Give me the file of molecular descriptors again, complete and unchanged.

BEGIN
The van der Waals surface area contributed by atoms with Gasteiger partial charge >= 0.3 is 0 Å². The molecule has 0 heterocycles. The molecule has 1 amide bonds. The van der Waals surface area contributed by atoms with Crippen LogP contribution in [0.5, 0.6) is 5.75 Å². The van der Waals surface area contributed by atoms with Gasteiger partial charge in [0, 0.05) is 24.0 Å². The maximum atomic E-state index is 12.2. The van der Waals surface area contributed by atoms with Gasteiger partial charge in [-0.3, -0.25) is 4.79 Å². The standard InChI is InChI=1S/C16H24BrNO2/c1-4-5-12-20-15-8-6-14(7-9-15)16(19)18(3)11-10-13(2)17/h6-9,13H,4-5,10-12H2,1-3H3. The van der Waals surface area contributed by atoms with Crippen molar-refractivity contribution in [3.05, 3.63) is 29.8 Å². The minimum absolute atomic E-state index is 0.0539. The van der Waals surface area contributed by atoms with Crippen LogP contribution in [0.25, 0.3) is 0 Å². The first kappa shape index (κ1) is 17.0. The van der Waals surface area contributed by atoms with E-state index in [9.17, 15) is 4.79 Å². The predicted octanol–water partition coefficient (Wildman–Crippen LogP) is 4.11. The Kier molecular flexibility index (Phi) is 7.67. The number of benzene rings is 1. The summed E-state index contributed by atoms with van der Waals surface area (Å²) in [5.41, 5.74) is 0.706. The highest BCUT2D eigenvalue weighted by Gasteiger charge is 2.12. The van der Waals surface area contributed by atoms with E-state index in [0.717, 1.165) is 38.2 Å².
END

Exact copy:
The van der Waals surface area contributed by atoms with Gasteiger partial charge >= 0.3 is 0 Å². The molecule has 0 heterocycles. The molecule has 1 amide bonds. The van der Waals surface area contributed by atoms with Crippen LogP contribution in [0.5, 0.6) is 5.75 Å². The van der Waals surface area contributed by atoms with Gasteiger partial charge in [0, 0.05) is 24.0 Å². The maximum atomic E-state index is 12.2. The van der Waals surface area contributed by atoms with Gasteiger partial charge in [-0.3, -0.25) is 4.79 Å². The standard InChI is InChI=1S/C16H24BrNO2/c1-4-5-12-20-15-8-6-14(7-9-15)16(19)18(3)11-10-13(2)17/h6-9,13H,4-5,10-12H2,1-3H3. The van der Waals surface area contributed by atoms with Crippen molar-refractivity contribution in [3.05, 3.63) is 29.8 Å². The minimum absolute atomic E-state index is 0.0539. The van der Waals surface area contributed by atoms with Crippen LogP contribution in [0.25, 0.3) is 0 Å². The first kappa shape index (κ1) is 17.0. The van der Waals surface area contributed by atoms with E-state index in [9.17, 15) is 4.79 Å². The predicted octanol–water partition coefficient (Wildman–Crippen LogP) is 4.11. The Kier molecular flexibility index (Phi) is 7.67. The number of benzene rings is 1. The summed E-state index contributed by atoms with van der Waals surface area (Å²) in [5.41, 5.74) is 0.706. The highest BCUT2D eigenvalue weighted by Gasteiger charge is 2.12. The van der Waals surface area contributed by atoms with E-state index in [0.717, 1.165) is 38.2 Å².